"Because we rely on the federal exchange, New Jersey did not have the freedom to make a similar decision," the commissioner added. "We as a state should have the opportunity to respond to the needs of our residents. And in 2021 we will."

Ray Castro, health policy director for New Jersey Policy Perspective, a liberal research group that has long tracked the ACA, said the changes would allow the state far more flexibility. Other state-based exchanges have led to innovative programs that can cut costs for consumers, he said. "This is great news for residents who have been struggling to afford their health insurance," Castro said.

The governor also hinted on Friday at his plans to work with legislators to codify other ACA protections in state law so that millions of other New Jersey residents are guaranteed high-quality insurance, regardless of what happens at the federal level. While the Garden State already includes a number of these popular provisions, state officials said the goal is to fill in any missing gaps between state and federal law.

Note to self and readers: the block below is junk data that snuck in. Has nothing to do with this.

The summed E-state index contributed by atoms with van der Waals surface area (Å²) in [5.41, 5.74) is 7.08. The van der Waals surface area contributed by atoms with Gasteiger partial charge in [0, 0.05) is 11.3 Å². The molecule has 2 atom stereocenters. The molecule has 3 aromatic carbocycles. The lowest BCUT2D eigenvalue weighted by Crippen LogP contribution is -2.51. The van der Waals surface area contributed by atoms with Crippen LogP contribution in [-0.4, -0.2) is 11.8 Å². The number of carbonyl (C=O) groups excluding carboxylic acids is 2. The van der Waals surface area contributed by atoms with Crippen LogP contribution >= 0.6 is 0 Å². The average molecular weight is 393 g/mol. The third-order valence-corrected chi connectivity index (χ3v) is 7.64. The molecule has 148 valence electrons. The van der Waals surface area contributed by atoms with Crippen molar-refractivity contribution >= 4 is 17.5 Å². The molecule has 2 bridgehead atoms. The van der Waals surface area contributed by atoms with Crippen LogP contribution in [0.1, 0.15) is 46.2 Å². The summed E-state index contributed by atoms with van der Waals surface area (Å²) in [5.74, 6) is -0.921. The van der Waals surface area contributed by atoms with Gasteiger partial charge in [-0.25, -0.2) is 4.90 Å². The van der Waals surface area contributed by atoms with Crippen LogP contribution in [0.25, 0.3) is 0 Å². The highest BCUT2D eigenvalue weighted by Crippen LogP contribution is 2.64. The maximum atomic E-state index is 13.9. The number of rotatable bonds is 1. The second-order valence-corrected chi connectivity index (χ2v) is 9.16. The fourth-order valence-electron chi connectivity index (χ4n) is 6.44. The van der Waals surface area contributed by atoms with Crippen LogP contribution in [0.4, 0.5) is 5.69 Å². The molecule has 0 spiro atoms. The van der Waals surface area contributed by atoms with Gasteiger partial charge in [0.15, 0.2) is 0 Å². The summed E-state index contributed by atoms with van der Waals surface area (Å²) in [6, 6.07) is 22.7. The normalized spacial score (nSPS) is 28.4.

Specifically, Murphy's office said this would include requirements that insurance providers cover patients with pre-existing conditions and allow adult children to remain on their parents' policies up to age 26, both of which are already protected for many Garden State customers. He would also require policies to contain certain essential health benefits, like addiction care, maternity and mental health and provide preventive care at no out-of-pocket cost. In addition, the plan calls for banning annual and lifetime limits on the scope of benefits available.

Dr. John Poole, president of the Medical Society of New Jersey, praised the effort to protect quality coverage, including eliminating lifetime benefit limits. Cathy Bennett, president and CEO of the New Jersey Hospital Association, agreed additional safeguards are needed, given the recent increase in insurance plans with high-consumer costs, which can lead to surprise medical bills for patients.

"Covering more people with health insurance and making sure that coverage is adequate for their medical needs is essential to improve health status and begin addressing the affordability concerns in healthcare today," Bennett said.